HEAT DANGERS: Extreme heat has killed more people in the last 10 yeats than any other weather phenomena.
Remember these tips for staying safe in dangerous heat:
Hydrate. Whether you feel thirsty or not, drink plenty of water to avoid becoming dehydrated, especially when you're working or exercising outside.
Educate yourself. Keep up with the latest temperature and heat index forecasts and current readings (take actions to stay cool and safe when the temperatures hits 85 degrees or the heat index hits 90 degrees). Know the warning signs of a heat illness, and how you can stay cool.
Act quickly when a heat illness is suspected. Seek medical attention immediately for any of these warning signs: cramping, rapid pulse, heavy sweating, hot red skin, dizziness, confusion, nausea, vomiting.
Take it easy. Anyone working or exercising outdoors should avoid overexertion, especially between the hours of 11 am and 6 pm. Take hourly breaks in the shade or in air conditioning.
Heat exhaustion and stroke can affect anyone at any age. Beware! It is very taxing on the body and heat related illnesses can occur with even a short period of exposure. The following groups are particularly vulnerable to heat; check in with friends and relatives who fall in one of these populations, especially if they don’t have air conditioning.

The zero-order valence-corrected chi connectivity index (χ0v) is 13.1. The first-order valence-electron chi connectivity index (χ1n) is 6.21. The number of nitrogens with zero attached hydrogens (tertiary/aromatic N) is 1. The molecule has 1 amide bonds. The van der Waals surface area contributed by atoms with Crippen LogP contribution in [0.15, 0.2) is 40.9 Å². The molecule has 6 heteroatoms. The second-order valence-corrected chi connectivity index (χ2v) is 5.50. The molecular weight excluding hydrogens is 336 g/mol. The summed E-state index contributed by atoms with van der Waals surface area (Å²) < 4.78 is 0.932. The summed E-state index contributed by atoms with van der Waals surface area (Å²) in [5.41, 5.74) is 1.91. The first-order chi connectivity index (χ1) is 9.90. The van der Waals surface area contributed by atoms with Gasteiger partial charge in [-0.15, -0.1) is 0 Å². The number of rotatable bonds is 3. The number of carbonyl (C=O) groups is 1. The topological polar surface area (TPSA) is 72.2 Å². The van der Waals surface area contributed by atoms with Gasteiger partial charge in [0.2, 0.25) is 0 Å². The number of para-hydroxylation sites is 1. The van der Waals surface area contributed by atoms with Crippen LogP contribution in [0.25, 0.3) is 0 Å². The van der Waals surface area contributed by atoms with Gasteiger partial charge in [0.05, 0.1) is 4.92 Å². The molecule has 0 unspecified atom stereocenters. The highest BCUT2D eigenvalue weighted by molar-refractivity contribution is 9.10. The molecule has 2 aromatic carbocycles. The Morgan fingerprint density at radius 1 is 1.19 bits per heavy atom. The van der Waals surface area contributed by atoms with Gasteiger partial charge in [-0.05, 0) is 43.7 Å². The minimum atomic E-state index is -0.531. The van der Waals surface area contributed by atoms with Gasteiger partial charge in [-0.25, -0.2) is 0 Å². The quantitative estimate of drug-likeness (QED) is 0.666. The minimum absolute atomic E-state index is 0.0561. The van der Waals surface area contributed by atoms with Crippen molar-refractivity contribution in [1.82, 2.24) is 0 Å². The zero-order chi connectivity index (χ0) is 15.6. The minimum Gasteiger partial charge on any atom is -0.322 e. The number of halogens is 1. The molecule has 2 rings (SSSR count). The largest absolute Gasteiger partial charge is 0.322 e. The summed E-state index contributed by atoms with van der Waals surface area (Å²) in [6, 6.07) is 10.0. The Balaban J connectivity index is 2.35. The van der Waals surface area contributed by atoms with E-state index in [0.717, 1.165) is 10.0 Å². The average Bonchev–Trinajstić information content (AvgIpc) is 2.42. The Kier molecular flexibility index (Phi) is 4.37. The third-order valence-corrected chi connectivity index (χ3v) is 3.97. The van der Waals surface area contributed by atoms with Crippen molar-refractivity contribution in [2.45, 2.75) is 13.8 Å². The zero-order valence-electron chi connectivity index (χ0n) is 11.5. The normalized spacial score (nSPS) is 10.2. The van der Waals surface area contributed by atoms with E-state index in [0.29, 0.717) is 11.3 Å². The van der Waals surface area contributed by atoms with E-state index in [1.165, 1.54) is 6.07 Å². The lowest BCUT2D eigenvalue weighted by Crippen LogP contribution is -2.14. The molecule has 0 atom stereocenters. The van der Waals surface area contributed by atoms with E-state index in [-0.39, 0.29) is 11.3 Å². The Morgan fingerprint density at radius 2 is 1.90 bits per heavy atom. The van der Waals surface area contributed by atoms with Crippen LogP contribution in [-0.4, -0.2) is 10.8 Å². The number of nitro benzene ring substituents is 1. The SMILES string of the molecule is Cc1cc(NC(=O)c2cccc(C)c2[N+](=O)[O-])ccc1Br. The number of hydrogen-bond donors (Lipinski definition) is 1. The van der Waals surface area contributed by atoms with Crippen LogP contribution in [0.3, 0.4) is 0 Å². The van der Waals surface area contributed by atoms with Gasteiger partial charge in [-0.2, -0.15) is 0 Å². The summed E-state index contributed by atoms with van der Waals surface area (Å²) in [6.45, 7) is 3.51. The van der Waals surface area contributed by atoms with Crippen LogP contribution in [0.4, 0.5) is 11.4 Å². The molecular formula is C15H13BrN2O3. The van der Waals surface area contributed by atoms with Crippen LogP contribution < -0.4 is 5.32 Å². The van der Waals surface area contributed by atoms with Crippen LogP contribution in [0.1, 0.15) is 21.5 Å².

- Young children and infants are particularly vulnerable to heat-related illness and death, as their bodies are less able to adapt to heat than are adults.
- Older adults, particularly those with pre existing diseases, take certain medications, are living alone or with limited mobility who are exposed to extreme heat can experience multiple adverse effects.
- People with chronic medical conditions are more likely to have a serious health problem during a heat wave than healthy people.
- Pregnant women are also at higher risk. Extreme heat events have been associated with adverse birth outcomes such as low birth weight, preterm birth, and infant mortality, as well as congenital cataracts.
It is NEVER safe to leave a child, disabled person or pet locked in a car. If you have a toddler in your household, lock your cars, even in your own driveway. Kids play in cars or wander outside and get into a car and can die in 10 minutes!
Remember that the inside of your car heats up dangerously fast, never leave children or pets in an enclosed car during this dangerous heat. For example, 917 children have died due to Pediatric Vehicular Heatstroke (PVH) since 1998.
Also keep in mind, pavement may burn your pets paws, walk your dog on the shaded grass.